Environmental investment pays for Vion UK
Examining water usage resulted in the processor being shortlisted in a nationwide awards scheme.
A processing site in the UK has recently been recognized for its efforts to protect the environment. Vion Llangefni in North Wales is part of the Vion Food Group and, following changes to the site’s operating procedures carried out in 2006, Vion carried out a “water audit”.
The measures the company implemented in response to this audit led to its work being nominated earlier this year for a Water Efficiency Award.
The Water Efficiency Awards is the leading scheme in England and Wales for recognizing the achievements of organizations that have reduced their environmental impact by becoming more water efficient. Organizer of the scheme, the UK Environment Agency believes that Vion UK serves as an example to other businesses, demonstrating how to reduce cost and environmental impact.
The Llangefni plant operates an eight hour production day, Monday to Friday, and has a workforce of 320 people. The debone side of the factory is completely dry process, meaning that water is only used for cleaning equipment and domestic hygiene.
The bulk of the site’s water is used on primary processing. Most of its machinery is water lubricated, while birds are washed inside and out several times.
To ensure biosecurity, all vehicles that carry birds to the factory are thoroughly washed after each delivery, as is the lairage and yard. In addition, the crates and modules in which the birds are transported from farms are also washed after each delivery.
All processing equipment in the factory, whether in primary or deboning operations is thoroughly cleaned and sanitized after each shift.
In July 2006, the Llangefni plant moved to so a single shift system. This meant a reduction in the number of birds processed, but water consumption did not drop proportionately. This was because, although throughput had been reduced, the physical dimensions of the yard, factory, and all the processing equipment had not.
Scald tanks holding 40m3 of hot water used to soften feathers prior to removal, for example, still held 40 m3 of water, but only half as many birds were using it.
It was decided to carry out a water audit in conjunction with environmental advisory service Envirowise, and a water minimization program was introduced using the recommendations made in the audit report.
As part of the audit process, data was gathered on how much water was being used at Llangefni, and which parts of the business were using it. Vion says that some of the results were “surprising”, but led to the identification of several areas where the company could focus efforts.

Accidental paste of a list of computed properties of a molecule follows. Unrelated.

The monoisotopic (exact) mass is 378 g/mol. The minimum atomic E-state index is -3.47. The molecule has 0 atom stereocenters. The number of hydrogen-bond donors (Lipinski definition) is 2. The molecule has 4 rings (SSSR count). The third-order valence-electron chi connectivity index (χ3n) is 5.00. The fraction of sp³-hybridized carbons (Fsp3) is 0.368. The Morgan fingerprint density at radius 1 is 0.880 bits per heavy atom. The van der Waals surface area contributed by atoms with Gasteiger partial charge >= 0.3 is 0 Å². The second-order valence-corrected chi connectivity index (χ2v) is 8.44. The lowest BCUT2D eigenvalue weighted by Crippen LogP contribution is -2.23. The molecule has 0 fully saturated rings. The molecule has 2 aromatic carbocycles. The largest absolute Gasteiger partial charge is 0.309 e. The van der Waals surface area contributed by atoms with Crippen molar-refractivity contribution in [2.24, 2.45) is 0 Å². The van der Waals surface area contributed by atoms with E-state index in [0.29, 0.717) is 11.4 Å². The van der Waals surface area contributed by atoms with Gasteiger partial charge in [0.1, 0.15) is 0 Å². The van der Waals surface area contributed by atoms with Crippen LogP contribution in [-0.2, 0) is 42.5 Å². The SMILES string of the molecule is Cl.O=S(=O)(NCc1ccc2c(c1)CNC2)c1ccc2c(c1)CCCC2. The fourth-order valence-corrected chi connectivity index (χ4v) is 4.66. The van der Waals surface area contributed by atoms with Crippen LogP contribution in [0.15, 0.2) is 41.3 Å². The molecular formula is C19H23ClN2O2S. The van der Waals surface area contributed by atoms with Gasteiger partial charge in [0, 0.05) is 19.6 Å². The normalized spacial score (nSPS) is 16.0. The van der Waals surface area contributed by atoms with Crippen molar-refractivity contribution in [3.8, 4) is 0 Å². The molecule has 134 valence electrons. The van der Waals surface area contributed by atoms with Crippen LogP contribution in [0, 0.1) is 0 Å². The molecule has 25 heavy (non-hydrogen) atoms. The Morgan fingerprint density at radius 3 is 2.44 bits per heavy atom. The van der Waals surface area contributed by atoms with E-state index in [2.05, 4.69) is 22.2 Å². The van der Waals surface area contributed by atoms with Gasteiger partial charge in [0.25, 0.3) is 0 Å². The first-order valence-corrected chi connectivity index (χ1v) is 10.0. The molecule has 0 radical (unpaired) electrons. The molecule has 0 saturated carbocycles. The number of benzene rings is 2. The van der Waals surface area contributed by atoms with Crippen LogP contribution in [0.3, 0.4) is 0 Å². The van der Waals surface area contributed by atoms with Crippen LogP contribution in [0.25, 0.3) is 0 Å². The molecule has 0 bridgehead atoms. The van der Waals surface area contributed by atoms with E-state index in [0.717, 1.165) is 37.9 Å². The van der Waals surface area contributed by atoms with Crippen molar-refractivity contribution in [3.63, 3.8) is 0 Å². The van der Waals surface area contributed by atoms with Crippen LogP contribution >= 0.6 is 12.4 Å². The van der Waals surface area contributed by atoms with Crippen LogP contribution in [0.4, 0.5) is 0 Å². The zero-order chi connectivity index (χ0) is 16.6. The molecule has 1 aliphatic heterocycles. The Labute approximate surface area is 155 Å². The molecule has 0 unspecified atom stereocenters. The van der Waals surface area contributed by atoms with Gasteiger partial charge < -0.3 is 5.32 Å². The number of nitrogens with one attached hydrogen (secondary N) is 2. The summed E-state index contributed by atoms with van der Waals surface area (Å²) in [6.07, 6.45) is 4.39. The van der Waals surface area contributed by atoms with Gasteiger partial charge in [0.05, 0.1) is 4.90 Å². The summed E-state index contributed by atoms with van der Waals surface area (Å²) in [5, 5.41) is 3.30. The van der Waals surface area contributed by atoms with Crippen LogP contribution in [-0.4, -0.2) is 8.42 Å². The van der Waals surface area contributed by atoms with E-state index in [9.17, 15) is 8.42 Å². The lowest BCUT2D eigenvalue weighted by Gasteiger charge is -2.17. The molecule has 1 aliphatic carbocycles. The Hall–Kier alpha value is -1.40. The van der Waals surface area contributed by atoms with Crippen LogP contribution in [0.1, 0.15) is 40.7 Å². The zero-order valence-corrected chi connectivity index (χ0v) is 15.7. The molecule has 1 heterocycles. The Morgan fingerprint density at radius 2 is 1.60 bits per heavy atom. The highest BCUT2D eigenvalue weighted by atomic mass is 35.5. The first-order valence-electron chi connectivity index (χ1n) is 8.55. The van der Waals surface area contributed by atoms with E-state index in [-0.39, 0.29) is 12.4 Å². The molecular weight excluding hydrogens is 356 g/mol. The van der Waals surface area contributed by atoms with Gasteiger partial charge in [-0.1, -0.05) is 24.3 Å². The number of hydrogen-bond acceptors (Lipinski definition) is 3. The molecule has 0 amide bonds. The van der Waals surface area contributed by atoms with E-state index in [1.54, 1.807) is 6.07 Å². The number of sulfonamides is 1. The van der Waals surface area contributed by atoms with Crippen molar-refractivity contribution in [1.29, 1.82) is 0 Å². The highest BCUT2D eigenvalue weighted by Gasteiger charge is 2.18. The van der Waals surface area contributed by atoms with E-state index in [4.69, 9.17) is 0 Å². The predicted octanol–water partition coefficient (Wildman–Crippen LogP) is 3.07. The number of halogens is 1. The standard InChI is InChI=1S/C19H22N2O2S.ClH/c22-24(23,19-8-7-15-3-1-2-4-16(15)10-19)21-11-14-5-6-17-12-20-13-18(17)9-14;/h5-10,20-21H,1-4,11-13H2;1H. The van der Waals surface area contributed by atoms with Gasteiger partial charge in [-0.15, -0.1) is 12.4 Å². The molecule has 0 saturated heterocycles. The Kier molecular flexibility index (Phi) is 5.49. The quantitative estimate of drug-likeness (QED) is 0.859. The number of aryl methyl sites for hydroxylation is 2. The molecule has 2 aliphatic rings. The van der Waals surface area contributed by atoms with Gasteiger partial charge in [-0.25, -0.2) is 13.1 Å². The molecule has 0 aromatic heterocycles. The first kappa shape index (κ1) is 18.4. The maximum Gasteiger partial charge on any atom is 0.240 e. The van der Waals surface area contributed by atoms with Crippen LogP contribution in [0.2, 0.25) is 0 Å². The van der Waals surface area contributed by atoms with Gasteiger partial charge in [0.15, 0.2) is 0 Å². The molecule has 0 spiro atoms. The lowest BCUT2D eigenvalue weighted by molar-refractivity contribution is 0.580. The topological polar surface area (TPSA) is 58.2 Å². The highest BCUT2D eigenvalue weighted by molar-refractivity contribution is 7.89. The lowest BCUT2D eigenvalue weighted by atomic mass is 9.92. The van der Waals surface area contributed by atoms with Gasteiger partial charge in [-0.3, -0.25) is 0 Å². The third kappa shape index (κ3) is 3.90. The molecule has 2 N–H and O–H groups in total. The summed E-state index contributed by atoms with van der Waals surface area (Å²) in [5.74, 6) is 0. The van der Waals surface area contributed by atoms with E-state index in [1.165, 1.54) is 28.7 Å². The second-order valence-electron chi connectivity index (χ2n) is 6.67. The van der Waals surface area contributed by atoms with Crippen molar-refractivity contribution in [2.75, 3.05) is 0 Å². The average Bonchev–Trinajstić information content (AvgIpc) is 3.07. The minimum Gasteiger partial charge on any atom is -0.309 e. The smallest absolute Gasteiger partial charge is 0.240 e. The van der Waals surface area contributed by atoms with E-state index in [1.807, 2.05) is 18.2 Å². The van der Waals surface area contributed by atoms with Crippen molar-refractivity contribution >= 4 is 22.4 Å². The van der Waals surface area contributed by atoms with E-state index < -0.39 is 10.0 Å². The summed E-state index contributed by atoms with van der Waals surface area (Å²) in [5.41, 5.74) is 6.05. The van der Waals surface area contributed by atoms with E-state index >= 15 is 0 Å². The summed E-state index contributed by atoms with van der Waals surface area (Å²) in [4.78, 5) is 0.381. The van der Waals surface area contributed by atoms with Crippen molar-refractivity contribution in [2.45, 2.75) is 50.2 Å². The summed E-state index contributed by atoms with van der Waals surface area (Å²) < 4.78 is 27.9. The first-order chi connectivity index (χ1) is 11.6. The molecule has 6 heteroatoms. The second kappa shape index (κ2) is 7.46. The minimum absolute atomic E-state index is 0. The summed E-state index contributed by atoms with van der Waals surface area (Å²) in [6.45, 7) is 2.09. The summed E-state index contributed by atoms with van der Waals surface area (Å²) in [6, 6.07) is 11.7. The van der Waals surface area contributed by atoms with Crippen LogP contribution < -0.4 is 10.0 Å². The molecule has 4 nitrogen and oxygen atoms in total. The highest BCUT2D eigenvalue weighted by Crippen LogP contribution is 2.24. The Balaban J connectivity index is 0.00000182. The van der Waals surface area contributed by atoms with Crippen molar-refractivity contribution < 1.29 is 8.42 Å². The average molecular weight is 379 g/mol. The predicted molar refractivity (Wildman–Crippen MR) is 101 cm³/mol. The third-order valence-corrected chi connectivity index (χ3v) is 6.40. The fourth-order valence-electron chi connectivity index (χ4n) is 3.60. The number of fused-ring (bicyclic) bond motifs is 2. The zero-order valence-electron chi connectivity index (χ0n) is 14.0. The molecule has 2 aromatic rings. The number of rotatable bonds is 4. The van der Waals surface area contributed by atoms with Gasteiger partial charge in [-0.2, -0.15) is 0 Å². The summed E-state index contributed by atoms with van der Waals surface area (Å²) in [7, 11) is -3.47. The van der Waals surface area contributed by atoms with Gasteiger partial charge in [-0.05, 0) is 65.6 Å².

The surprising results were the ones that turned out to be simple to address, leading to “quick wins” at relatively little or no cost.
The use of open-ended hoses for washing down collection vehicles and the intakes yard was a prime example of where a little effort and bit more thought could go a long way.
Vion discovered that a standard hose running open-ended used three times more water than a pressure washer and lance over the same period, but that both approaches gave the same results. Consequently, as many open-ended hoses as possible were withdrawn from the yard and the wash down area resulting in three times less water usage.
Another area that the company had not previously considered was water pressure within the factory. Minor adjustments to water pressure and to equipment yielded savings without detriment to either product or equipment performance.
Water pressure was reduced as a whole and some sprays in the second row of featherators were switched off after being deemed unnecessary. The relocation of the packing room to the source of collection has ensured that large amounts of water are no longer needed to carry product to the cutting room.
Throughout last year, staff at the site concentrated not only on reducing the litres of water per bird as a key performance indicator (KPI), but also the on the total volume of water brought onto the site, allowing two problems to be addressed in one go.
Reducing the water brought onto the site yields cost savings and also means less trade effluent to treat and dispose of, which again means lower costs.
The site now carries out regular monitoring of water volumes brought in using PMAC telemetry to read the main water meter and from manual readings of the various submeters the company has installed around the site. Some key pieces of process equipment now have their own meters to monitor specific usage.
But addressing water usage is an ongoing initiative. Water performance is discussed daily at the site management team’s operational meetings and details of monthly performance is posted on site notice boards and on the company intranet.
Over the 12 months following the Envirowise audit and the introduction of the minimization initiatives, the litres per bird has delivered a 19 percent saving. The savings both in water volumes and monetarily have been relatively cheap to achieve.
The work that Vion has carried out has been held up as a “shining example” by the UK’s Environment Agency, yet the company feels that there is still more that it can do, and is further reviewing processes.